A-listers are jumping from the big screen to small left and right these days. Besides Roberts, Westworld stole Ed Harris and Sir Anthony Hopkins, Oscar-winners Nicole Kidman and Reese Witherspoon will join Shailene Woodley in the HBO miniseries Big Little Lies early next year, Oscar-winners Robert DeNiro and Julianne Moore are currently in production on a series from David O. Russell and Amazon, Oscar-winner Meryl Streep stars in The Nix from J.J. Abrams which is looking for a home now, and Oscar-nominees Jonah Hill and Emma Stone are re-teaming for a Netflix series.
Want to be a movie star? It would seem now’s the perfect time, because apparently there are a lot of vacancies in Hollywood.
Die-hard film fans know that the 15th of every month is like a little holiday, because that’s the day the fine folks over at The Criterion Collection name their newest additions. A trio of titles in this month’s lineup make it one of the best ever: Michelangelo Antonioni’s Blow-Up. Hal Ashby’s Being There, and John Water’s Multiple Maniacs.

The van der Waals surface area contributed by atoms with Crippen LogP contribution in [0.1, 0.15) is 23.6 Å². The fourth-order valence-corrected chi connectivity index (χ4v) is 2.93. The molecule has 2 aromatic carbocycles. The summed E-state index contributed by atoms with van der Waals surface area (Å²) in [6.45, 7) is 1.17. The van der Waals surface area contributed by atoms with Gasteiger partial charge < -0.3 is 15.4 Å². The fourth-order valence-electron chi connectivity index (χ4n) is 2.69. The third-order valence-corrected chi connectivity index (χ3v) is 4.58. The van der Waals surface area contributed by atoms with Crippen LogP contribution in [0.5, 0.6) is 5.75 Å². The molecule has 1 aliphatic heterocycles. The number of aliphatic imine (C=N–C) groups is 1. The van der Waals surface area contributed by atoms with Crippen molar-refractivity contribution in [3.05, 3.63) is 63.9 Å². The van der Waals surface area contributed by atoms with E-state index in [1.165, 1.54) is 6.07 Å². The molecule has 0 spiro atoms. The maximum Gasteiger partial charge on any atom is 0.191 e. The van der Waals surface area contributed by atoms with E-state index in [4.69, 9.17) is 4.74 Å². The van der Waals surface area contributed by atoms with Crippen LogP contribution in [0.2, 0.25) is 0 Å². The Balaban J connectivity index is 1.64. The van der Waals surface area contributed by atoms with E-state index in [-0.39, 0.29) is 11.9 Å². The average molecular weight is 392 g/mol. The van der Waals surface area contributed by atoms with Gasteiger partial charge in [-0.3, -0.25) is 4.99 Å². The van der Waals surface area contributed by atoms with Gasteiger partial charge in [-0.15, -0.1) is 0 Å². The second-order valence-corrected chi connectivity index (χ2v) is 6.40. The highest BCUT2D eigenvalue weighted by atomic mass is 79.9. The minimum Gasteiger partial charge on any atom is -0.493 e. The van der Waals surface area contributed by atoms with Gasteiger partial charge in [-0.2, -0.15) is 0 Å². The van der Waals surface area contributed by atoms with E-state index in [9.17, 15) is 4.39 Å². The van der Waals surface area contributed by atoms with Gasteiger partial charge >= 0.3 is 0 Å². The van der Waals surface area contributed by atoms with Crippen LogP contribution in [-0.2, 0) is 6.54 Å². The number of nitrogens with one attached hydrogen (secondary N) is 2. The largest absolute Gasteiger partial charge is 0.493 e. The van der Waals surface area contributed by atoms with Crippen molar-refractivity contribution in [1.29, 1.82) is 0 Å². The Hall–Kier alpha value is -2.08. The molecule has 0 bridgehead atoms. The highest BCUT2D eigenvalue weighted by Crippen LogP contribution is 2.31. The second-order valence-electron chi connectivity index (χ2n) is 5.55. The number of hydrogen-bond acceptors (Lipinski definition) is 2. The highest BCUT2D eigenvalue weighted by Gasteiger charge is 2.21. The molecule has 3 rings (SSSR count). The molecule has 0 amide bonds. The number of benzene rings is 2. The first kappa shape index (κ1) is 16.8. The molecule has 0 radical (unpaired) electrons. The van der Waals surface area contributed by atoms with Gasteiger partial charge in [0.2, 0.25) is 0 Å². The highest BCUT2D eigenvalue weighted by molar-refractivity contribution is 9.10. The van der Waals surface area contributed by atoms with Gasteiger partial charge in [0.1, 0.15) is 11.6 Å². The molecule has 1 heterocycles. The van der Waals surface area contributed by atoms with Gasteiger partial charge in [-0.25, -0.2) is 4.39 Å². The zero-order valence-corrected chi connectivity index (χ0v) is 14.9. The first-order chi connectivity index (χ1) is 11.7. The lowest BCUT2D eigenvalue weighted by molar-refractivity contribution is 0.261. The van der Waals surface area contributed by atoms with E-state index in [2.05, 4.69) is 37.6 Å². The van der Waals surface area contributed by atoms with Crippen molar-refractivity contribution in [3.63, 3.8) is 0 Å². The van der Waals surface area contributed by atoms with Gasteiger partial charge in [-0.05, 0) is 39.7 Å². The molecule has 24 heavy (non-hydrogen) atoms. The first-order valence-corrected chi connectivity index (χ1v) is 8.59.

Blow-Up, from 1967, is a quintessential mod thriller about a photographer (David Hemmings) who finds something more than he bargained for in snapshots he took of a beautiful woman (Vanessa Redgrave). The film was nominated for a pair of Oscars, Best Director and Best Screenplay.
Being There from 1979 is the finest work Peter Sellers ever committed to celluloid, as well as being one of the most touching and endearing satires of all-time. Sellers was up for an Oscar but lost to Dustin Hoffman (for Kramer v Kramer, the Best Picture winner), however acting legend Melvyn Douglas (Hud, I Never Sang for My Father) did claim gold for his supporting role.
Multiple Maniacs was John Waters’ second feature, released in 1970, and solidified the devilishly-absurd young director as a major new voice in independent cinema. Divine is the star, naturally, and the supporting roles are filled by the Dreamlanders, Waters’ infamous cast of regulars including Mink Stole, Susan Lowe, George Figgs, David Lochary, Mary Vivian Pearce, and Cookie Mueller.
Other titles announced include Felipe Cazals’ politically-charged Canoa: A Shameful Memory and Andrew Haigh’s beautiful and brilliant 45 Years with Charlotte Rampling and Tom Courtenay from 2015. All titles will release on DVD/Blu-Ray combos in March. Start saving now.
That’s all for tonight. Go see Rogue One.